In 1998, Bhutan decided that “happiness,” rather than monetary prosperity, was the best possible indicator of social health.
The Kingdom of Bhutan, located deep in the Himalayas, is among the most isolated nations on Earth, and proudly so.
“As Bhutanese, we go to unusual lengths to preserve each element of our life,” the country’s official Web site declares. “From environment to dress to language to religion, we have managed to keep our centuries old culture and traditions alive. Besides learning as much as we can from our past, we also try, whenever possible, to embrace the future and envelope it in a Bhutanese way.”
Telecommunication was absent in Bhutan until the 1960s, and there were few roads. The government has since joined the modern world, but has insisted on doing so in its own unique way. In 1998, the kingdom abandoned Gross Domestic Product (GDP) as the primary measure of national health, settling instead on the more utopian “Gross National Happiness” index, which prizes social and cultural well-being over material wealth. The government enacted policies to limit tourism into the country and restrict outside influences at the expense of some economic growth.
“The cost of maintaining culture and environment often makes development projects more expensive in the short run but pays in the long term,” Lyonpo Jigmi Y. Thinley of the Bhutanese government announced in 1998. “The rich character of the society in Bhutan would have become diminished, even impoverished, if we had allowed a flood of cultural influences and environmental degradation to set in. At the same time, the susceptibility of the people to a diminution of happiness would have increased if we had concentrated only on generation of wealth.”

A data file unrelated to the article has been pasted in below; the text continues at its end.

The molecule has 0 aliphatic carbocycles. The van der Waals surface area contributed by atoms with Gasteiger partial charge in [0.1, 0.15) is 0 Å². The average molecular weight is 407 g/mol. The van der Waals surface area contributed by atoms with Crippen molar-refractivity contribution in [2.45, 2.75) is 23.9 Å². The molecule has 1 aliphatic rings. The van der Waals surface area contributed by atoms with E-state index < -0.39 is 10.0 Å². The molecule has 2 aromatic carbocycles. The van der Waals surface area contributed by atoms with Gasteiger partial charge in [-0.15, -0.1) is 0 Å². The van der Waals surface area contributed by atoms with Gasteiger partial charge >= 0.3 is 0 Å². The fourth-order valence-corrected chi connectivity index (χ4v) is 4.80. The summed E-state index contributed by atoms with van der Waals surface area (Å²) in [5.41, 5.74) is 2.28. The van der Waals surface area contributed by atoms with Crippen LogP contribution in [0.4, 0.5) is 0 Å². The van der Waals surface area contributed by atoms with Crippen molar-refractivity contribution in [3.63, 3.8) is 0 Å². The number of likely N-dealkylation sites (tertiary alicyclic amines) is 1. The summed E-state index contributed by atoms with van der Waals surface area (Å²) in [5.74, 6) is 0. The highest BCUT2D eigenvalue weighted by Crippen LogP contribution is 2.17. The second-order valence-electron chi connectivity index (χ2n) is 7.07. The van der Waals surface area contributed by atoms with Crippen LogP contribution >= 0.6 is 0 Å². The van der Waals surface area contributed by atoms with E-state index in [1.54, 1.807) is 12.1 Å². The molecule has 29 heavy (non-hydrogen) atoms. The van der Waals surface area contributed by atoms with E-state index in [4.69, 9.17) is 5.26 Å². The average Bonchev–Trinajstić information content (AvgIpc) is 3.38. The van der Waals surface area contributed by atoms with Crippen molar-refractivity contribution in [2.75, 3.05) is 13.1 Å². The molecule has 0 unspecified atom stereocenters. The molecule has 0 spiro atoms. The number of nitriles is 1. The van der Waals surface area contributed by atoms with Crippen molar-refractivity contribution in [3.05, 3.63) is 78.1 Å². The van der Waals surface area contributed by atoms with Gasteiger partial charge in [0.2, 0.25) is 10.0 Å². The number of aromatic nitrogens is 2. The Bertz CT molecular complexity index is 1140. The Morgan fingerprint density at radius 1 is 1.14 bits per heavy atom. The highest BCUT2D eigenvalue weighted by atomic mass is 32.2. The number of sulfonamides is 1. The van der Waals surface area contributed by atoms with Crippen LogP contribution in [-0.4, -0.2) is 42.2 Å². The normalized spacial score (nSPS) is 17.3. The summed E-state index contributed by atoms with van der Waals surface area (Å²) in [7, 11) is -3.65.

So how did the experiment work? According to happiness expert and British economist Richard La-yard, the valiant attempt fell apart when, in 1999, the government of Bhutan made the mistake of allowing television into the country.
“Quite soon,” Layard observes, “everyone noticed a sharp increase in family break-up, crime, and drug taking. In schools, violence on the playground increased, so that one principal’s annual report had to include a section called ‘Controversies,’ which reported ‘marathon staff meetings’ to discuss these new problems. The ‘impact study’ by some local academics showed that a third of parents now preferred watching TV to talking to their children.”
Television may have been the very flood that Thin-ley warned against. The lesson? Securing a safe haven from outside influences in the twenty-first century may be more difficult than it sounds.
Originally published in THE FUTURIST, July-August 2007.